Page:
Take the confusion out of the cereal aisle and learn which healthy cereal for kids are best—and what to look for on a label to ensure that you’re choosing one with low sugar and lots of nutrition.
Healthy Cereals for Kids
With so many options at the store, choosing a healthy cereal for the family can be totally daunting. But this post will help you know a few good brands to turn to, as well as give you pointers on how to read an ingredient label to ensure that you’re buying what you think you are.
TIP: These cereals are great for breakfast and snack time.
Ingredients in a Healthy Cereal
When buying a cereal from the store, you’ll want to look for one that includes:
- whole grains
- 0-5 grams of added sugar
- ingredients you can understand*
TIP: *I prefer to buy cereals with fewer ingredients and clear labels so I know what I’m buying.
How to Choose a Healthy Cereal for Kids, Step-by-Step
No matter which store you shop at, the process of choosing a healthy cereal is the same. Here’s what I recommend:
- Pick up a box and look at the ingredients. Is the label fairly short? Do you recognize most of the ingredients?
- Look for a box that has a whole grain as one of the first three ingredients.
- Look for a box that doesn’t have sugar as one of the first three ingredients.
- Read the nutrition label. You want less than 5 grams of added sugar, as well as a few grams of both fiber and protein.
TIP: I prefer to buy cereals made without transfats and artificial coloring and sweeteners, so check that the box is free from them as well.
Best Cold Cereal for Toddlers
When buying a cereal for toddlers, ideally you’ll choose one that has 0-2 grams of added sugars. These are less sweet and are free from excess sugar that little kids simply don’t need in their diet. They also are easy to eat and taste good, so they are still a healthy breakfast or snack component. You can serve them dry or softened slightly in milk. Here are my favorites.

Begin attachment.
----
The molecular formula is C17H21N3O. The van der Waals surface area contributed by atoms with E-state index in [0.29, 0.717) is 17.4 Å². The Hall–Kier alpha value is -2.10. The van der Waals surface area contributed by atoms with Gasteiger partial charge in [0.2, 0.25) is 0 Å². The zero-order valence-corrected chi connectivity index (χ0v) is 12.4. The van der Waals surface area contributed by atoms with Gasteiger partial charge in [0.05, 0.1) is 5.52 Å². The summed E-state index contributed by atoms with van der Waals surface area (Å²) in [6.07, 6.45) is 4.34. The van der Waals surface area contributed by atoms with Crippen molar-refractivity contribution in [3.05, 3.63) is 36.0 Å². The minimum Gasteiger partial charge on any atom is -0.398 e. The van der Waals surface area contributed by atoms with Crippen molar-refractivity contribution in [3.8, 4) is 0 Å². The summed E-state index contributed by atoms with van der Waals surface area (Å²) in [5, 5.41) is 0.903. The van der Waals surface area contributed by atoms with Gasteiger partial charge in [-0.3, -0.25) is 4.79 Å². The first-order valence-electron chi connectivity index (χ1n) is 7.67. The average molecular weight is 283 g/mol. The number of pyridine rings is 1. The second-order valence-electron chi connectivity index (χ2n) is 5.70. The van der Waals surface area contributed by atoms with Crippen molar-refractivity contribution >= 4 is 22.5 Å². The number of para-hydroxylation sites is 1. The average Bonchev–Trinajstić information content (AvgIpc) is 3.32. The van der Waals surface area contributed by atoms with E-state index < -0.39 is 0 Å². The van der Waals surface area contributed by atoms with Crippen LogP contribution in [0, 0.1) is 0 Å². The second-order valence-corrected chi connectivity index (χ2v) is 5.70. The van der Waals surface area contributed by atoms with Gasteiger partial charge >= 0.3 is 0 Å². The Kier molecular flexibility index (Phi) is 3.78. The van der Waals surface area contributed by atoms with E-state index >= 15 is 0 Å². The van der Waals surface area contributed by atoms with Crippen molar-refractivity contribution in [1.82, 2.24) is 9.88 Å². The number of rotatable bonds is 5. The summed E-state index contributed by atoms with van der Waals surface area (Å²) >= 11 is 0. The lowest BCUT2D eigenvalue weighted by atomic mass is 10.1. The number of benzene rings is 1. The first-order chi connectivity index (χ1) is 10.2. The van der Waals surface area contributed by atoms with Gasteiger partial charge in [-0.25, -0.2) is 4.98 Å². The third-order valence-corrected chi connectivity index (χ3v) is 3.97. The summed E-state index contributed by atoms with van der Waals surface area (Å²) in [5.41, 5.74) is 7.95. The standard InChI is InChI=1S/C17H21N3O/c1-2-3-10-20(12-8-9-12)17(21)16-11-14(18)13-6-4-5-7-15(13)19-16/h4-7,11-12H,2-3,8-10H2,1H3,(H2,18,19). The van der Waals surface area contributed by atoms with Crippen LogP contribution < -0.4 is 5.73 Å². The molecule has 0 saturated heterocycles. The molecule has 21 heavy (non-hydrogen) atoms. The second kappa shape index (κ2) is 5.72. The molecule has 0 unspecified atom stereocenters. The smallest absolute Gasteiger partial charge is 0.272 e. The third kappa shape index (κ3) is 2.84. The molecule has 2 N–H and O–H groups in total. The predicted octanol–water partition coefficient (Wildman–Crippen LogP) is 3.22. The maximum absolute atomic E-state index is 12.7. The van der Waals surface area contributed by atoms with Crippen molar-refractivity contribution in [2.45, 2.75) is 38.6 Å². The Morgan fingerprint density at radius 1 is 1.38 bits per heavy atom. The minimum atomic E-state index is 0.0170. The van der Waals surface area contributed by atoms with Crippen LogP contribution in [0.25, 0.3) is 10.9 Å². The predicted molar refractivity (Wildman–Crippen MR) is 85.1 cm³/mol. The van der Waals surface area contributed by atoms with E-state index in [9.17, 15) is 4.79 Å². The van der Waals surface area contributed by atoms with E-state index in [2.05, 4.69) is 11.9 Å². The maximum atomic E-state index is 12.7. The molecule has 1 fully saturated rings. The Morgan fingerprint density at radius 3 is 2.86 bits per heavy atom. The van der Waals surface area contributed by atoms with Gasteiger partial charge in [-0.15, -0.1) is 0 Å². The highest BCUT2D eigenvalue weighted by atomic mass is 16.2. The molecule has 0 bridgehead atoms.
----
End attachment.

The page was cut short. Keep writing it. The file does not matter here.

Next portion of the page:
- Puffed rice, corn, millet, or kamut; 0 g sugar
- Shredded wheat (softened in milk for younger toddlers); 0 g sugar
- New England Naturals Unsweetened Granola; 0 g sugar
- Cheerios (or similar store brand “O” cereal); 1 g sugar
- Brown rice crisps
- Kix; 2 g sugar
- Rice Chex (or another unflavored Chex); 2 g sugar
- Corn flakes; 2 g sugar
TIP: That New England Naturals granola is the first granola I’ve seen without added sugar. It’s also free from large clumps and it softens nicely in yogurt and milk, making it a great options for kids.
Best Cold Cereal for Kids
If you have older kids who want a little more going on in their cereal, these options have a little more added sugar, but are still considered to be healthy due to their overall mix of nutrients.
- Barbara’s Bakery Shredded Spoonfuls
- Barbara’s Bakery Puffins (plain or peanut butter)
- Mesa Sunrise
- Kashi Heart to Heart
TIP: We sometimes mix these (or any other) sweeter cereals with plainer ones for a fun bowl with a little less sugar.
Best Hot Cereal for Kids
When looking for a hot grain or oatmeal for kids, the same tips apply: low sugar, high fiber, and some protein if possible. The easiest hot cereal to buy is old-fashioned rolled oats, though any oatmeal can work, even flavored ones that say “unsweetened” on the label.
Best Cereal for Babies
It’s recommended that younger babies have cereal with added iron since their iron stores begin to deplete around the age of 6 months. I love the Clearly Crafted line from Happy Babies since they have fewer ingredients than most other baby oatmeals AND the ingredients are actually easy to understand.
High Fiber Cereal for Kids
Shredded wheat cereals typically have about 4 grams of fiber, so they are a good option. You can also look at bran cereals, though do check the label to make sure you choose one with low sugar too.
Best Tips for Serving Cereal to Kids
- I started serving cold cereal to my little guy around 16 months. Start with just a little milk to soften the cereal (but not make a giant mess).
- You can serve cereals dry as a snack or meal component if you prefer.
- Remember that it takes kids time to become proficient in using a spoon, so expect a little bit of a mess.